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May could be the second driest on record for Boston

Pedestrians walked around the fountain on the Christian Science Plaza Tuesday as temperatures climbed into the 80s. CJ Gunther/EPA

After a record-smashing snowy winter, the Boston area has settled into a spring of sun-baked lawns and slow-growing crops. According to the National Weather Service, the region is in the midst of what could be the driest May since 1944.

Only 0.31 inches of precipitation have fallen so far this month, less than a 10th of the average. This will be the second-driest May on record if no rain falls before Monday.

This month’s weather — also about 3 degrees warmer than average — has exacerbated an already dry period, leaving the region in a period of moderate drought.

Meteorologists say a steady storm lasting a day or two and dropping at least an inch of rainfall could help bring the area out of the drought.


Right now, there’s a chance this type of rain could fall from Saturday afternoon to Sunday morning, said meteorologist Kim Buttrick at the National Weather Service’s Taunton office.

The other spring months of March and April were also drier than normal, the National Weather Service data show. To date, this spring’s rainfall total is the eighth lowest since recordkeeping began in 1872.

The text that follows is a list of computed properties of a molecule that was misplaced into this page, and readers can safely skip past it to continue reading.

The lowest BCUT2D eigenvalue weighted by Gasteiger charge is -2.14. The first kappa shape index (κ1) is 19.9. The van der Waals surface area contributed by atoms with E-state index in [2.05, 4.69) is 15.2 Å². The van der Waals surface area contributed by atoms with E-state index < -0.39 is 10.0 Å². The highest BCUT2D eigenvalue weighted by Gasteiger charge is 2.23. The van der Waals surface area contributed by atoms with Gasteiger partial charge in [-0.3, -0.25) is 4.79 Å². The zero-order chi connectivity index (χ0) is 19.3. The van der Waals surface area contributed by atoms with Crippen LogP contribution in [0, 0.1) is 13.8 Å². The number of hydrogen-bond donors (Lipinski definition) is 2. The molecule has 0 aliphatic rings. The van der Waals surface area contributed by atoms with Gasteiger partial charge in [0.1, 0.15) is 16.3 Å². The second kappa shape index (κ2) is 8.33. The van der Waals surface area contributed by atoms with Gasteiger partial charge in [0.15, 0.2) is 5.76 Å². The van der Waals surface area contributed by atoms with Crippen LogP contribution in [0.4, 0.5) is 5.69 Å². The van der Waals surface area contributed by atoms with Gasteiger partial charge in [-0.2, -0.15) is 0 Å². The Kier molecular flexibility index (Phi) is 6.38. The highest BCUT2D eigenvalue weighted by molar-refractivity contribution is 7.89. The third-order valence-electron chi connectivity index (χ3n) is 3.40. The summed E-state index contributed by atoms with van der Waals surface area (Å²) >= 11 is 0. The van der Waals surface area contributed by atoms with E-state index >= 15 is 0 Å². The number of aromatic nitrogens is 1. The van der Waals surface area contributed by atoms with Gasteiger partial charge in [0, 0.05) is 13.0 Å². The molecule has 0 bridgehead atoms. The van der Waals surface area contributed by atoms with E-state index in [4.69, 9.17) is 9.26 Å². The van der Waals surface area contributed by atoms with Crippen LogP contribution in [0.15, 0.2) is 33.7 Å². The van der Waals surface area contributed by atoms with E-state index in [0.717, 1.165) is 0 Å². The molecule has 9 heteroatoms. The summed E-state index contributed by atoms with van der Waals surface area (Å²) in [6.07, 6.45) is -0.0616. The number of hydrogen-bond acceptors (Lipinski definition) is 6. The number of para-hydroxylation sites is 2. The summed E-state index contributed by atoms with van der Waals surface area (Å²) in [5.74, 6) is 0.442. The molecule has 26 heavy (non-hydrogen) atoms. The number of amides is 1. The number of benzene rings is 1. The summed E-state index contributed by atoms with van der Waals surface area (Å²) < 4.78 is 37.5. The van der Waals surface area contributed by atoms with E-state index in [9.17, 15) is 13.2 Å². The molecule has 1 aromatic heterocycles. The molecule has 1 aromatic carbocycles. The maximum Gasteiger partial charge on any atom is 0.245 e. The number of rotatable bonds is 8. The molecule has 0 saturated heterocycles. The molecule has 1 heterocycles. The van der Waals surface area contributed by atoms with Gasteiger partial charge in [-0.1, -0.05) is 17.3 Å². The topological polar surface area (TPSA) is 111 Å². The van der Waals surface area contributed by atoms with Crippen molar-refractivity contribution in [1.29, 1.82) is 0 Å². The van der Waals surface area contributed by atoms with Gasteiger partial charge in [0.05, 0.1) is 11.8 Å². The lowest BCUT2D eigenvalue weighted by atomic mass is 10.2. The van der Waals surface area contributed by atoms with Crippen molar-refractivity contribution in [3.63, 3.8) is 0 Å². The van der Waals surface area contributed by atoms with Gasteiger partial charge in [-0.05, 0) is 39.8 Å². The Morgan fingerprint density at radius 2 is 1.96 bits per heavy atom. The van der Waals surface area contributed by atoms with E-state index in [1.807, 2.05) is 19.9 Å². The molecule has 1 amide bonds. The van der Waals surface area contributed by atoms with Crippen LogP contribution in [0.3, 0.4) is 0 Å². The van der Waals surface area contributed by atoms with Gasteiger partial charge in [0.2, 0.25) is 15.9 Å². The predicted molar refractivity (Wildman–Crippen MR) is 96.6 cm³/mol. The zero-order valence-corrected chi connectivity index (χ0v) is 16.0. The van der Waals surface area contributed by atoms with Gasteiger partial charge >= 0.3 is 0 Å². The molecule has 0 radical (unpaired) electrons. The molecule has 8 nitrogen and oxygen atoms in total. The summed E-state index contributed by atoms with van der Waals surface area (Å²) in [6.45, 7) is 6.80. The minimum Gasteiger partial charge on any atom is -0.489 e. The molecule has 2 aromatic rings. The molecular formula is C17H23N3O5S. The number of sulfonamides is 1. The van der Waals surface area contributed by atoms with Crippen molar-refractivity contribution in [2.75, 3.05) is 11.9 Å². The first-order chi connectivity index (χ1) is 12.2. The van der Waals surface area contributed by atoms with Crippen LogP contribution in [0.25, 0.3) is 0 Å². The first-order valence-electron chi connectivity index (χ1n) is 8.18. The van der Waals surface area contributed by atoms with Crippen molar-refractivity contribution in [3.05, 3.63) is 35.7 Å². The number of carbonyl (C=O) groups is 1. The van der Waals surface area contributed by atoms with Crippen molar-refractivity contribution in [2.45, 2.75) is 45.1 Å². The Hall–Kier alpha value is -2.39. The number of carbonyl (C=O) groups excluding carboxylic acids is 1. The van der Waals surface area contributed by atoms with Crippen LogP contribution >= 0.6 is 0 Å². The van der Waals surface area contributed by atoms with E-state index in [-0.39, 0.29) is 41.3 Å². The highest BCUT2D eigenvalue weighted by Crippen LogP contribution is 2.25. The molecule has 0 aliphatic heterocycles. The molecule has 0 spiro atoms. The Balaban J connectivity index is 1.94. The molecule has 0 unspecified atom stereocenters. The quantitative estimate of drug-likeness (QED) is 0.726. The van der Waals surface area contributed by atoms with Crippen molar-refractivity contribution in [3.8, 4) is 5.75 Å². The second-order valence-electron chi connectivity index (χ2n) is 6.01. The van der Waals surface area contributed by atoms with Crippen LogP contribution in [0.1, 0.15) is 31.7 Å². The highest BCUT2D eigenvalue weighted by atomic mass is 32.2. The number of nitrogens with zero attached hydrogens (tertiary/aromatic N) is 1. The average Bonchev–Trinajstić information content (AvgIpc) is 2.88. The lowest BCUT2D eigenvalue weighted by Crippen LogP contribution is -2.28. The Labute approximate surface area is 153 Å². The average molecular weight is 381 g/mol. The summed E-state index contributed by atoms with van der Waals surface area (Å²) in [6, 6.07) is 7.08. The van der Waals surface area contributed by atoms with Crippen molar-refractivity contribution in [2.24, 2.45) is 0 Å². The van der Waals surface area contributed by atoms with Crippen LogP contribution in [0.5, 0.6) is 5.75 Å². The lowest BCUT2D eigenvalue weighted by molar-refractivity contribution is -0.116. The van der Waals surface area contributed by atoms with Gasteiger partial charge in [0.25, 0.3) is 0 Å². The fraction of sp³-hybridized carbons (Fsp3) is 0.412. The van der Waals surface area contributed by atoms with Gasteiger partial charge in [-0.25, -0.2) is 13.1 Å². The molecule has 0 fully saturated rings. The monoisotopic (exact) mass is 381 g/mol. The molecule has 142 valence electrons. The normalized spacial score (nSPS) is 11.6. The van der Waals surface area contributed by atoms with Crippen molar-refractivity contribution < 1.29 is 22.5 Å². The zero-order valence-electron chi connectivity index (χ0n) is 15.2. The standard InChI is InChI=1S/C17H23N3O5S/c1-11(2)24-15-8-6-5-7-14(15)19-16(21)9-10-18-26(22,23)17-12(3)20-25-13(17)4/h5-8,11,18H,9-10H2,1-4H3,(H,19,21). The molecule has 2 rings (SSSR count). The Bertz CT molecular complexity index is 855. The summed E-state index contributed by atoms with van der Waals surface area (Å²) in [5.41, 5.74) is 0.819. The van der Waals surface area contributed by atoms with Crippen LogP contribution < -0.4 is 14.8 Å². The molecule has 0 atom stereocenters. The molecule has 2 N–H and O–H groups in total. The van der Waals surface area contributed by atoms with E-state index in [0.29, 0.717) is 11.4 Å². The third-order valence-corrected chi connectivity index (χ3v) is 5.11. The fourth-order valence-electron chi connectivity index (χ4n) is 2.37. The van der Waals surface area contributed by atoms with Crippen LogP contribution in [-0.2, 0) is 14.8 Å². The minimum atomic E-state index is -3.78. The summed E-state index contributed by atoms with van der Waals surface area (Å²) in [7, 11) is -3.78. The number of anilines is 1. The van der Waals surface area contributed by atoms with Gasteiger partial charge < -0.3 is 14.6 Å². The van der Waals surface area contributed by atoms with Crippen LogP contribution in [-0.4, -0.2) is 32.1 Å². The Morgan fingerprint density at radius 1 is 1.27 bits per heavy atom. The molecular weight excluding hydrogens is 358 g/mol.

Hayden Frank, who is also a weather service meteorologist in Taunton, said the moderate drought is not a cause for grave concern. Other regions, like California, are facing much worse dearths of rainfall.

“It’s not something that happens every year, but a moderate drought does occur here from time to time,” said Frank.

The Boston area did not see the nor’easter rainfall it usually gets in the early spring, said Frank.

“We’ve just been dry,” said Frank. “Every year is different.”

Usually, Southern New England sees between 3.5 and 4.5 inches of precipitation a month, said Frank. May, June, July, and September tend to be slightly drier than the other months, but the rainfall averages are pretty steady throughout the year.


Despite this, the Boston area has seen varied rainfall totals in the last 143 years, and even a one-100th of an inch of rain could move this May to the third-driest spot in the record books.

Catherine Cloutier can be reached at catherine.cloutier@globe.com. Follow her on Twitter at @cmcloutier.